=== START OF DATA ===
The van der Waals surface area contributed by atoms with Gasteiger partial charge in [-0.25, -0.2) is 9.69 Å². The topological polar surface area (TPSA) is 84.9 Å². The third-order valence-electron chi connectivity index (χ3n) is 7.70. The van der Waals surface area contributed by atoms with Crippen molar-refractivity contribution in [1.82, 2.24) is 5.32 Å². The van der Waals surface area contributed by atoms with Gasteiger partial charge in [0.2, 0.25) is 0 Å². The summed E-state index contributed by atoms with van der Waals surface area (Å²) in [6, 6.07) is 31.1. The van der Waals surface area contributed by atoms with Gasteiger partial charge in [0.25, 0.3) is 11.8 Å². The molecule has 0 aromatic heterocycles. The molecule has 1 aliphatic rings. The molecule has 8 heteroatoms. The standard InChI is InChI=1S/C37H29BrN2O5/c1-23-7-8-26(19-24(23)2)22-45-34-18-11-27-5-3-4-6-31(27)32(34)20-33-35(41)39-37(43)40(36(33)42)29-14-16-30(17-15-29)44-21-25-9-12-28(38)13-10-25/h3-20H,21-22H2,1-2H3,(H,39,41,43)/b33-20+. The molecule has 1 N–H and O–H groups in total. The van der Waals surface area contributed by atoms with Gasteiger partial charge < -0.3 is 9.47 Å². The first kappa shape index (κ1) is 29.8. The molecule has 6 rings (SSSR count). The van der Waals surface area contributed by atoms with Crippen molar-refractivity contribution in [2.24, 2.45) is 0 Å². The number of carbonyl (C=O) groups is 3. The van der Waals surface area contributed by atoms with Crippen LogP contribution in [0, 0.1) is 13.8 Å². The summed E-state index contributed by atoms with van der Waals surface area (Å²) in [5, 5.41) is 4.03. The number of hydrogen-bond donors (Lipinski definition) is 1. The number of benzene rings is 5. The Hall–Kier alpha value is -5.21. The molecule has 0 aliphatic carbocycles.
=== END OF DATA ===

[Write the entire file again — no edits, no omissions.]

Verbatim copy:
The van der Waals surface area contributed by atoms with Gasteiger partial charge in [-0.25, -0.2) is 9.69 Å². The topological polar surface area (TPSA) is 84.9 Å². The third-order valence-electron chi connectivity index (χ3n) is 7.70. The van der Waals surface area contributed by atoms with Crippen molar-refractivity contribution in [1.82, 2.24) is 5.32 Å². The van der Waals surface area contributed by atoms with Gasteiger partial charge in [0.2, 0.25) is 0 Å². The summed E-state index contributed by atoms with van der Waals surface area (Å²) in [6, 6.07) is 31.1. The van der Waals surface area contributed by atoms with Gasteiger partial charge in [0.25, 0.3) is 11.8 Å². The molecule has 0 aromatic heterocycles. The molecule has 1 aliphatic rings. The molecule has 8 heteroatoms. The standard InChI is InChI=1S/C37H29BrN2O5/c1-23-7-8-26(19-24(23)2)22-45-34-18-11-27-5-3-4-6-31(27)32(34)20-33-35(41)39-37(43)40(36(33)42)29-14-16-30(17-15-29)44-21-25-9-12-28(38)13-10-25/h3-20H,21-22H2,1-2H3,(H,39,41,43)/b33-20+. The molecule has 1 N–H and O–H groups in total. The van der Waals surface area contributed by atoms with Gasteiger partial charge < -0.3 is 9.47 Å². The first kappa shape index (κ1) is 29.8. The molecule has 6 rings (SSSR count). The van der Waals surface area contributed by atoms with Crippen molar-refractivity contribution in [2.24, 2.45) is 0 Å². The number of carbonyl (C=O) groups is 3. The van der Waals surface area contributed by atoms with Crippen LogP contribution in [0, 0.1) is 13.8 Å². The summed E-state index contributed by atoms with van der Waals surface area (Å²) in [5, 5.41) is 4.03. The number of hydrogen-bond donors (Lipinski definition) is 1. The number of benzene rings is 5. The Hall–Kier alpha value is -5.21. The molecule has 0 aliphatic carbocycles.